One Cappuccino and I'm back in the saddle

January 03, 2008|By TIM ROWLAND

It is possible to lease a horse, although I didn't know that before. There's still a lot I don't know, such as whether you have to pay 20 cents a mile if you exceed 12,000 in a year. And if so, is it possible to disconnect the horse's odometer?

The soon-to-be-leased animal in question is named Cappuccino, a mare that, as I understand it, is a cross between a draft horse and a thoroughbred and looks vaguely as if you had crossed Secretariat with Michael Moore.

Consequently, she's a mile high and runs like a California wildfire.

Truth be told, this wasn't really what I had bargained for when Beth (an expert dressage rider) signed me up for riding lessons. I had rather hoped for a small horse that I could straddle with my feet touching the ground, like training wheels. A slow horse. A tired, depressed horse. Maybe one with three legs. Something I could have a prayer of handling.


At first, I liked the sound of draft horse. I had draft horses figured as slow, plodding things, and with any luck maybe she would still be attached to the plow.

But the thoroughbred half of the equation spoiled that fantasy. You wouldn't think something that big could move that fast, but she does. First time I saw her run, the ground shook. Or maybe it was my knees.

"Learning to ride," my instructor Tommy said, "is simple. All you have to do is keep the horse between yourself and the ground." Fair enough. But Cappy is so tall, I don't know which was worrying me more, the prospect of falling or getting altitude sickness.

I thought back to when I was a boy, and all I ever wanted was a horse. And boots. And a hat and a big, western saddle with a lariat looped over the horn.

I get the idea that boys don't dream much of horses anymore. In fact, riding has turned into something of a pink-collar industry. Horse barns are filled with chicks.

In fact, Beth says that if a guy wants to meet a girl, one of the best ways is to get a horse. After six months riding, I would ask the guy this: "Just how bad to you want a girl?"

Truth be told, the riding part is great fun, especially since Cappy is well-trained and knows what to do even when I don't, which is to say most of the time.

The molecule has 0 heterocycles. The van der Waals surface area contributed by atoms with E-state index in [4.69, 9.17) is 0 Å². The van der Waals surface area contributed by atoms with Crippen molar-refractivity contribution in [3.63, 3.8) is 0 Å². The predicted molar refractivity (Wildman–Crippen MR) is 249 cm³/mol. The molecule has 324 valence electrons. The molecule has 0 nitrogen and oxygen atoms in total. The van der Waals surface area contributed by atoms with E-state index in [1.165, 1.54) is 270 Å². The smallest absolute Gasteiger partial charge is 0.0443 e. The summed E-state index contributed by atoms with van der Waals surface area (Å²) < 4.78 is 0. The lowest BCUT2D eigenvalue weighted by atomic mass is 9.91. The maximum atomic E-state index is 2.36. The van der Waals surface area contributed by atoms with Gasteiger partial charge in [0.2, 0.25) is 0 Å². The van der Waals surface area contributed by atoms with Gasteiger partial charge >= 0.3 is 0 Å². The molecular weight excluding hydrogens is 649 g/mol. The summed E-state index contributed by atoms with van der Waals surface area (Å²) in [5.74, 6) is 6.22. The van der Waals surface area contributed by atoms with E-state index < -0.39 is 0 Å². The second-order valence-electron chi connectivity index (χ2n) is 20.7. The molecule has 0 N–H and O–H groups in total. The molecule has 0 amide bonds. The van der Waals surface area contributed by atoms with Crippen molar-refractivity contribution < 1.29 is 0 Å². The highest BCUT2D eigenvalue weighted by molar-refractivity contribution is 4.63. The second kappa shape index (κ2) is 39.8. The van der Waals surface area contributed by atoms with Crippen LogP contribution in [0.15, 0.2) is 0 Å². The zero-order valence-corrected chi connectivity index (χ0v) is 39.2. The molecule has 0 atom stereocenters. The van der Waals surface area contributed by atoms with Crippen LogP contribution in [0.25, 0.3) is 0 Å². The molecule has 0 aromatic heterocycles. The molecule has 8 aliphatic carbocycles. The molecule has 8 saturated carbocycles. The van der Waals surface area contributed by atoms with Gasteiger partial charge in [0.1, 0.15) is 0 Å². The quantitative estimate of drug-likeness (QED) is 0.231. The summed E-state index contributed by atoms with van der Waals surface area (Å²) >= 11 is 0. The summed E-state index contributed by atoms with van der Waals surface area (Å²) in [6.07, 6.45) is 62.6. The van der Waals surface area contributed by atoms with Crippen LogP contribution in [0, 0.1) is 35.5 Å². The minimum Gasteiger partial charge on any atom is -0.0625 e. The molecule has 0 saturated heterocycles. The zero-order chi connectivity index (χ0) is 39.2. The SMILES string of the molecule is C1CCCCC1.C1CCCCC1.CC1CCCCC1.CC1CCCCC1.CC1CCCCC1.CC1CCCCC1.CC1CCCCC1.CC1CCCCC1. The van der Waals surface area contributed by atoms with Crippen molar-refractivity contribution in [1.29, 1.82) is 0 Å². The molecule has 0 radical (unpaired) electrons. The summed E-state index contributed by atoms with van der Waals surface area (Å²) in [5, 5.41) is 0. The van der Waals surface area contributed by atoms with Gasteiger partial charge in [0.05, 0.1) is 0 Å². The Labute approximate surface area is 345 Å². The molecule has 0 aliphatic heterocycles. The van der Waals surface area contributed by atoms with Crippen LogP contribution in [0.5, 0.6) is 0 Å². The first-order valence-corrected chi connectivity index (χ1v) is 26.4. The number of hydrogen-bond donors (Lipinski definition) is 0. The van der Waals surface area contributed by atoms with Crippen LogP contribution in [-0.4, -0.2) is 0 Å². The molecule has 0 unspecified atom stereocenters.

And Tommy and Judy's Good Friday Farm is a beautiful, historic place to ride - trotting through wooded trails among white oaks with the falling leaves crunching underfoot, or cantering in big, open meadows as a setting sun reddens a sky filled with geese, and occasionally me, flying through the air.

Even the jumping has been OK, although I whined and complained that I would never be doing any jumping in "real life" and would prefer it if the horse had at least three feet on the ground at all times.

But the part of riding that gives me fits is all the out-of-saddle stuff - picking the hooves, brushing, washing and all the straps, belts and buckles involved. If one is looking for a reason horses are more popular with women, this is it.

It's the "women are better with knots" paradigm.

I can't figure out how to attach a bridle to save my life. To me, a bridle is a pasta bowl of leather straps that make no sense whatsoever. And forget all those buckles. Matter of fact, the first time I fell, it was because I had failed to adequately tighten the - and excuse me if I get a bit technical here - the strap thingie that holds the saddle onto the horse.

So I'm riding along fine until I notice that instead of being straight up and down, I'm about 20 degrees off plumb. Then 30 degrees, then 45, forming a definite right angle to the ground. This position is acceptable if you are an Arapaho Indian winging arrows at the sodbuster, but to a recreational rider, not so much.

Still, I'm hooked. If a horse can tolerate me, I should certainly be able to tolerate a horse.

Tim Rowland is a Herald-Mail columnist. He can be reached at 301-733-5131, ext. 2324 or via e-mail at You can listen to his podcast, The Rowland Rant, on

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